Published on: February 21, 2014
by Finola Brennan for Donegal Democrat:
Would you believe up to 20 years ago there was hardly any data on women’s health beyond that of the functions of women’s reproductive organs?
In this article I share the views of Women’s health expert, Dr. Paula Johnson, a pioneering doctor in the USA. Paula was very close to her grandmother, but at the age of 60, Paula’s grandmother developed a deep life-altering depression from which she never recovered. It was this illness which led Paula to study medicine and follow a lifelong quest to improve the health of women.
“All over the world women are 70% more likely to experience depression over their lifetimes compared with men,” Paula said.
“Even with this prevalence women are misdiagnosed 30-50% of the time.”
We know that women are more likely to experience the symptoms of fatigue, sleep disturbance pain and anxiety compared with men and these symptoms are overlooked as symptoms of depression. And it isn’t only just in depression that these gender differences occur, it is found in many other diseases as well.
Today we know that every cell in the human body has a sex, which means that men and women are different right down to the cellular and molecular levels. This means men and women are different from our brains, our hearts, and our lungs right down to our joints . . . . we are different.
And yes, I can see many a man nodding at this statement and saying to himself: “Don’t I know it”, but the question is what do we do with this knowledge?
In 1993 the National Institute of Health (NIH )Revitalisation Act was signed into law in the USA which mandated that women and minorities be included in clinical trials that were funded by the NIH. As a result of this research, it is now known that men and women experience disease differently. However, what is learnt is very often overlooked, which begs the question, ‘Why leave women’s health to chance?’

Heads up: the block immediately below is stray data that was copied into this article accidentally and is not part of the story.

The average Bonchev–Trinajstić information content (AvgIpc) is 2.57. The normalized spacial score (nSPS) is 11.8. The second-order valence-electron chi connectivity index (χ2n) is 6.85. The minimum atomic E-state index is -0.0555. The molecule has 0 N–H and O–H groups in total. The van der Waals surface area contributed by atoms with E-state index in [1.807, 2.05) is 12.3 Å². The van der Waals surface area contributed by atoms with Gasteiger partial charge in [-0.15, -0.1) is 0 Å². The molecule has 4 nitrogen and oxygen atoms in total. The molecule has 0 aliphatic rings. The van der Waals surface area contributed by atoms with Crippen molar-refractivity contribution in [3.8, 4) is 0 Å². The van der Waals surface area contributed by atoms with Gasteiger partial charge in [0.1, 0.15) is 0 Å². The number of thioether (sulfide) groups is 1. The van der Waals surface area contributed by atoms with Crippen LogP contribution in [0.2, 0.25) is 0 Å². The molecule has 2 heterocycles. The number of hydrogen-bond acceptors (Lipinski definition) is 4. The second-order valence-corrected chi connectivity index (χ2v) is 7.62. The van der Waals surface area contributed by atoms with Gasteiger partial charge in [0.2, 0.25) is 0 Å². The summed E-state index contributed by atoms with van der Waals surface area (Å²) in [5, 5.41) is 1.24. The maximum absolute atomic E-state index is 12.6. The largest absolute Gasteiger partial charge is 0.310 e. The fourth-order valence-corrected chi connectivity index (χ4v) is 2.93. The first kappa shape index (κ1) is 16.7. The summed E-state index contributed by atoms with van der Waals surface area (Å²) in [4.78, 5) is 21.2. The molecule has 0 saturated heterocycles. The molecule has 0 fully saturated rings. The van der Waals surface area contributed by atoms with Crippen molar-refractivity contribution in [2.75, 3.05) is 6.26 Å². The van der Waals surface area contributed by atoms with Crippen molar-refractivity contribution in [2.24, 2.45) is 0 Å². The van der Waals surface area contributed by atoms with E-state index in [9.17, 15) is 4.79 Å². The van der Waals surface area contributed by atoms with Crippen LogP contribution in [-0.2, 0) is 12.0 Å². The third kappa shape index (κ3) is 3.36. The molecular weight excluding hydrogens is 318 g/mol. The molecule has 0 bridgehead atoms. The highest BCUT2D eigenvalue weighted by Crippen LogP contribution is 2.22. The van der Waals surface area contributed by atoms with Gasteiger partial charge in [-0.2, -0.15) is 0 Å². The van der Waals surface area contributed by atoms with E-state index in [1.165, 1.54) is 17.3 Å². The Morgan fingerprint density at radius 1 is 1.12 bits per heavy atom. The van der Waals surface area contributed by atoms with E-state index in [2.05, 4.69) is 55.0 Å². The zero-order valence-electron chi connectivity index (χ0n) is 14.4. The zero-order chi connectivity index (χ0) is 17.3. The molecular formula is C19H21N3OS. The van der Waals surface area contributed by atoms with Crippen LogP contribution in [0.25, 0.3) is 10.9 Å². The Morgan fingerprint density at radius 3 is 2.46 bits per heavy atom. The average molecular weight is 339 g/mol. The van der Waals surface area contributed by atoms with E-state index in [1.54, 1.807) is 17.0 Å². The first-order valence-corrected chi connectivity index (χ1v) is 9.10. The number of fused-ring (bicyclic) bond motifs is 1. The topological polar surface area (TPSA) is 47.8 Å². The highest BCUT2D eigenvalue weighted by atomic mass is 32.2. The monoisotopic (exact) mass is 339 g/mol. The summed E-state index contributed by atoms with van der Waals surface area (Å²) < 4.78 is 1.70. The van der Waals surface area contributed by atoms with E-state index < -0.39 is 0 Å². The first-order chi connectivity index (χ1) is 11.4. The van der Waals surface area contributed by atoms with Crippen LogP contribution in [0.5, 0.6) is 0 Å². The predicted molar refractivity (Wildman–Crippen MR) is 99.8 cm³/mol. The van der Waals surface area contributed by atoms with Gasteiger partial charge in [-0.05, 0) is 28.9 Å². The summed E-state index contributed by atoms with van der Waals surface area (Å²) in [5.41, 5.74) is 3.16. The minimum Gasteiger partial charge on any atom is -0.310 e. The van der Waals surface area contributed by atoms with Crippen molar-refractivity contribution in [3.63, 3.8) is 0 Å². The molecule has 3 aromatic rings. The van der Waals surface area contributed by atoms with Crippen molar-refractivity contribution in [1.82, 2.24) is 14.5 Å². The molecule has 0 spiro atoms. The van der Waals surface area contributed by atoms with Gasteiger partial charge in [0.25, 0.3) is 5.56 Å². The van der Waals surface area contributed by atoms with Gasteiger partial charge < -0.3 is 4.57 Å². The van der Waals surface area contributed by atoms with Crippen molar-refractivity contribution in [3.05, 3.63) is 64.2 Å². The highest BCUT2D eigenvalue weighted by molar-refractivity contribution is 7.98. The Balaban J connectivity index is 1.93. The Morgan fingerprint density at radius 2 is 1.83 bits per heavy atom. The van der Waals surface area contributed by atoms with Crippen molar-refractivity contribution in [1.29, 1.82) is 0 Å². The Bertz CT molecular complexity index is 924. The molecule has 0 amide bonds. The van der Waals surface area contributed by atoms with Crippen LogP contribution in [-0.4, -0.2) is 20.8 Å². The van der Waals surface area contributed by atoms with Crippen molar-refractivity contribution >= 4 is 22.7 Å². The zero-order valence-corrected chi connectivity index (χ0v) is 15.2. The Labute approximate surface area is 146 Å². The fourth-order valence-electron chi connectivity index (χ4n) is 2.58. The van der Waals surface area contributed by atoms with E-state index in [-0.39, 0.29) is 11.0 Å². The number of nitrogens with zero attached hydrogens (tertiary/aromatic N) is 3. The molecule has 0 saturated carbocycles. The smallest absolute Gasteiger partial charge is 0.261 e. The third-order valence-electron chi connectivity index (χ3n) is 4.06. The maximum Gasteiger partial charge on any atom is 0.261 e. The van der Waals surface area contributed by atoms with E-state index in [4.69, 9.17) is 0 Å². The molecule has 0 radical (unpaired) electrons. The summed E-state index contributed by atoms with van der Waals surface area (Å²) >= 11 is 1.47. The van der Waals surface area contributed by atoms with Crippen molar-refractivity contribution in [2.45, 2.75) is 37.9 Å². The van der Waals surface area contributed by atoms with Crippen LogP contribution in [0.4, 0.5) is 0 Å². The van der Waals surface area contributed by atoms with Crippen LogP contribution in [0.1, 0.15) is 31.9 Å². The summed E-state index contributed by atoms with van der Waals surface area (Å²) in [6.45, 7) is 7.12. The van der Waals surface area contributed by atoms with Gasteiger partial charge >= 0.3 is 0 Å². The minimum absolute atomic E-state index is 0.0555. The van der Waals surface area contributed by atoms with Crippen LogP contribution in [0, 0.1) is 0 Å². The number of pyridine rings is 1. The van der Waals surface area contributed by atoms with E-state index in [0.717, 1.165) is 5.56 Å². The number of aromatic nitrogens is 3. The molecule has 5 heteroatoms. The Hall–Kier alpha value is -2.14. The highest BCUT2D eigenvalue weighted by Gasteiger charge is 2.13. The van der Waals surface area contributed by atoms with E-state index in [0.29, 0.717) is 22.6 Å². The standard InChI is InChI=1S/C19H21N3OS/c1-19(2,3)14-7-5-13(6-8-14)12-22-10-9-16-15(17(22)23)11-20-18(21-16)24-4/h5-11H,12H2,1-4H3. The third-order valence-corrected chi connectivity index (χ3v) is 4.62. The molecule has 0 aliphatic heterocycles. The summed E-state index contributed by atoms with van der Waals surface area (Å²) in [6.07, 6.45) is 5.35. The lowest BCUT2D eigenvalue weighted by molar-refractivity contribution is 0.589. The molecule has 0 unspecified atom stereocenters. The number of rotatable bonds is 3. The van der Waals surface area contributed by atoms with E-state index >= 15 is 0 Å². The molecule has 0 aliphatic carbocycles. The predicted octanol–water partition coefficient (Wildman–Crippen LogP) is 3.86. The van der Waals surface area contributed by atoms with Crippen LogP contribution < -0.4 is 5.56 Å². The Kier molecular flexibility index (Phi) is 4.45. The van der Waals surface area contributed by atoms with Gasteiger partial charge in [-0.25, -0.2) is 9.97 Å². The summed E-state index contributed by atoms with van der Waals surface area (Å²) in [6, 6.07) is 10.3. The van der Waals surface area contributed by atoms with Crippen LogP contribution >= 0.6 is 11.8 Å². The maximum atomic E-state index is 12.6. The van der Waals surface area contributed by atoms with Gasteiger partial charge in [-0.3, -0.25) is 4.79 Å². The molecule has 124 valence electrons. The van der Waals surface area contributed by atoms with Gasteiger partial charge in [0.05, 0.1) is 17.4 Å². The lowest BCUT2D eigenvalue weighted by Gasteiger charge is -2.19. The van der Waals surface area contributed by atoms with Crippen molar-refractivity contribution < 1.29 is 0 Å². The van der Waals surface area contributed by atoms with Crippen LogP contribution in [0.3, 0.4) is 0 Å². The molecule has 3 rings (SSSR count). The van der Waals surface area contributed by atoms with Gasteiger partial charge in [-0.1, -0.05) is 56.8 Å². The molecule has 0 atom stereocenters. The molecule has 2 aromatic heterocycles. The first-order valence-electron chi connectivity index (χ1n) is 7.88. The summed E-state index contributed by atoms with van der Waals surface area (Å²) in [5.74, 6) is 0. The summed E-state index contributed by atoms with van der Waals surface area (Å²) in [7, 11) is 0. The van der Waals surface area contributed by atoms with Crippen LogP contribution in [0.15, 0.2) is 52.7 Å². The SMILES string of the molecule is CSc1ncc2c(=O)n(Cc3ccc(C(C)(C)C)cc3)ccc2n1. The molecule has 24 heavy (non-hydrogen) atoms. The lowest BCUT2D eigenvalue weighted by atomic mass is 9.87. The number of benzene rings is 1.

Dr. Paula believes firstly that there is much more to learn and to know about the extent of the differences between men and women’s health, and secondly that what is known is not routinely included in clinical care.
She cites three examples where sex differences have impacted on the health of women. Heart disease is the number one killer of women in the USA. Her research has shown that the plaque is more likely to be throughout the veins of the heart in a woman and therefore women’s heart disease must be treated differently.
Lung cancer is the biggest cancer killer in the USA. Today what is known is that women who have never smoked are three times more likely to be diagnosed with lung cancer than men who have never smoked. However, when women are diagnosed with lung cancer their survival is better than men, especially in young women as they have more oestrogen in their body. This finding may provide hope and an opportunity to save lives.
Depression is the number one cause of disability in women in the world today. Differences in the brains of men and women can be clearly seen in a functional MRI where men and women are exposed to the same stress yet brain research to date is been carried out on 66% of male animals or on animals where the sex is not identified.
Dr. Paula Johnson and many other scientists believe they are on the verge of dramatically helping the health of women. “We know that every cell has a sex, we know that this is often overlooked and we know that women are not getting the full benefit of modern science and medicine. We have the tools, but we lack the collective will and momentum.
“Women’s health is an equal rights issue as important as is equal pay.”
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